Over 97 percent of the land in the Hela Province of PNG is occupied by indigenous communities in which land is owned and administered by means of tribal customs and transferred orally. In a country consisting of over 800 ethnic groups and languages, this is not an ideal system for a multinational company to conduct business in.
Much of the violence in the Hela Province is associated with land ownership disputes, this occurred before the LNG project but has been exacerbated with the prospect of compensation.
One example of this is the Komo airfield which was built to fly materials in for the construction of the LNG and occupies an area of approximately 1500 hectares. Numerous tribes claim ownership of the land that the airfield sits on and the site has subsequently caused multiple clashes and dozens of deaths between the numerous tribes who claim ownership of the land.
Fighting also occurs overcompensation when money is paid to individuals (always men) who fail to distribute the funds properly or even support their own families. In this way, the violence in the Hela Province not only occurs between tribes but also within them.
The rise of gun culture
The escalating violence in the Hela Province has been made worse by the influx of firearms in the country; associated with an 82 percent increase in the mortality from interpersonal violence. In the Hela Province, there is a constant, overt demand for firearms which are possible to purchase due to the large amounts of cash paid to people for land compensation.
In this way, PNG separates itself from the rest of the islands in the Western Pacific where demand for firearms is small to non-existent.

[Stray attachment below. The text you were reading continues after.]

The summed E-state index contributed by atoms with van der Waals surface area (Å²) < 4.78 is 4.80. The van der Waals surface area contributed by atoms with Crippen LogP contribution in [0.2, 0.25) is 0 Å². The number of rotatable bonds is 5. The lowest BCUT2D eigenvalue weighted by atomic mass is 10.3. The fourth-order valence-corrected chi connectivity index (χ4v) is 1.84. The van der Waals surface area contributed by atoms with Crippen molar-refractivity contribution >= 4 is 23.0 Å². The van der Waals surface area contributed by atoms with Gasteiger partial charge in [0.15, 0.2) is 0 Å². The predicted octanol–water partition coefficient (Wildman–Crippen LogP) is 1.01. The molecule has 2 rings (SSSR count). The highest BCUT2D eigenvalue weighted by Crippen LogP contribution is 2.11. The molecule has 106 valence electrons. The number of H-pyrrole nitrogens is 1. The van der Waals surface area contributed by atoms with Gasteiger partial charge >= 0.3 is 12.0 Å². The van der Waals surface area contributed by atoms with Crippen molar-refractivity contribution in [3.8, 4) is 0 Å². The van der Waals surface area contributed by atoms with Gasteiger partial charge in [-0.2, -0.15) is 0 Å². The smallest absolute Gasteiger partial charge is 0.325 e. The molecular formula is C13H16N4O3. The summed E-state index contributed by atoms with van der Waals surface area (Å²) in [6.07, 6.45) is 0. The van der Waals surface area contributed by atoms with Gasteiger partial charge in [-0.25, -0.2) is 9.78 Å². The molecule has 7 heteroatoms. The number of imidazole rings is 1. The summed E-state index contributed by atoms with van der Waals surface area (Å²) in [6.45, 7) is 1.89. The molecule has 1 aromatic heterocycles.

As well as becoming a symbol of status for men young and old, the motivations for the acquisition of firearms are mainly associated with the noted tribal fighting as well as to perpetrate crime and to coerce and influence political activities.
Recent accounts talk of tribesmen creating road blockades to demand compensation for adversities caused by LNG activities, holding hostages in exchange for the release of clan members, and recently, blockading an ExxonMobil conditioning plant and demanding the company honour a benefits-sharing agreement.
There is little that police can do in these situations as they are greatly outnumbered by the armed local population.
ExxonMobil and its partners are not all to blame for the rise of violence in PNG. It is also worth considering that PNG is ranked 136th by Transparency International on the 2016 Corruption Perceptions Index. The frustration many Papua New Guineans have towards the LNG is directed towards both the oil companies as well as their own government for what is viewed as neglect and a lack of accountability.
Empty promises made by oil companies, and in turn, the PNG government who does business with them, take the form of new hospitals with no staff, beds, or fuel, new staff houses but no staff, and a lack of the tangible benefits locals were told they could expect.
The violence and warfare which are a part of daily life in PNG’s Hela Province are, in part, a representation of the disregard for the cultural context in which a multinational company conducts business. Lack of accountability by the PNG government and an influx of firearms exacerbate the problem.
If the LNG project continues the way it has, it is unlikely that the conflicts in the Hela Province will end anytime soon, as one tribesman told a reporter, “fighting is a way of life, and we will fight to the death to protect what is ours if we have been cheated.”